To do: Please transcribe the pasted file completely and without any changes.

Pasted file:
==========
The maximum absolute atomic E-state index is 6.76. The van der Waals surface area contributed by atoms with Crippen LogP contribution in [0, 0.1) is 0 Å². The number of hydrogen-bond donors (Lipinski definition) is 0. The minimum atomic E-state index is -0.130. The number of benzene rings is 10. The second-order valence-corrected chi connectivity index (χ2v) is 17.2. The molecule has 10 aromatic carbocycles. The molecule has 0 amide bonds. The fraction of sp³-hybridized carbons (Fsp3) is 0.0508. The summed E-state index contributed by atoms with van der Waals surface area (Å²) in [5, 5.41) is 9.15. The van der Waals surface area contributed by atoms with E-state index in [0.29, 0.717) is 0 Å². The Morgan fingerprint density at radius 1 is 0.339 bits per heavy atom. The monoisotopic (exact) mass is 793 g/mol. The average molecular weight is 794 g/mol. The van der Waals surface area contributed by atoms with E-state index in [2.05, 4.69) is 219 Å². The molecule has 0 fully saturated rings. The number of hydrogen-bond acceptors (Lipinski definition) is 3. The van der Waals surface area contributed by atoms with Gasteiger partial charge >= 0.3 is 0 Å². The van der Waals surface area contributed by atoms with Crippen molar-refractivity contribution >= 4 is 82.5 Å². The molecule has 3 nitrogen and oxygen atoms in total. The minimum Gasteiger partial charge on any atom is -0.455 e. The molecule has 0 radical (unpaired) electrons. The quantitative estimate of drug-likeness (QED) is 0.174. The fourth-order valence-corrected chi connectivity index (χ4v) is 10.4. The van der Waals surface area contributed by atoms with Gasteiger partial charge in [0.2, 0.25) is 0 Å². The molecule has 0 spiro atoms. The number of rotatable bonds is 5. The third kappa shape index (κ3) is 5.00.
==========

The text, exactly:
The maximum absolute atomic E-state index is 6.76. The van der Waals surface area contributed by atoms with Crippen LogP contribution in [0, 0.1) is 0 Å². The number of hydrogen-bond donors (Lipinski definition) is 0. The minimum atomic E-state index is -0.130. The number of benzene rings is 10. The second-order valence-corrected chi connectivity index (χ2v) is 17.2. The molecule has 10 aromatic carbocycles. The molecule has 0 amide bonds. The fraction of sp³-hybridized carbons (Fsp3) is 0.0508. The summed E-state index contributed by atoms with van der Waals surface area (Å²) in [5, 5.41) is 9.15. The van der Waals surface area contributed by atoms with E-state index in [0.29, 0.717) is 0 Å². The Morgan fingerprint density at radius 1 is 0.339 bits per heavy atom. The monoisotopic (exact) mass is 793 g/mol. The average molecular weight is 794 g/mol. The van der Waals surface area contributed by atoms with E-state index in [2.05, 4.69) is 219 Å². The molecule has 0 fully saturated rings. The number of hydrogen-bond acceptors (Lipinski definition) is 3. The van der Waals surface area contributed by atoms with Gasteiger partial charge >= 0.3 is 0 Å². The van der Waals surface area contributed by atoms with Crippen molar-refractivity contribution >= 4 is 82.5 Å². The molecule has 3 nitrogen and oxygen atoms in total. The minimum Gasteiger partial charge on any atom is -0.455 e. The molecule has 0 radical (unpaired) electrons. The quantitative estimate of drug-likeness (QED) is 0.174. The fourth-order valence-corrected chi connectivity index (χ4v) is 10.4. The van der Waals surface area contributed by atoms with Gasteiger partial charge in [0.2, 0.25) is 0 Å². The molecule has 0 spiro atoms. The number of rotatable bonds is 5. The third kappa shape index (κ3) is 5.00.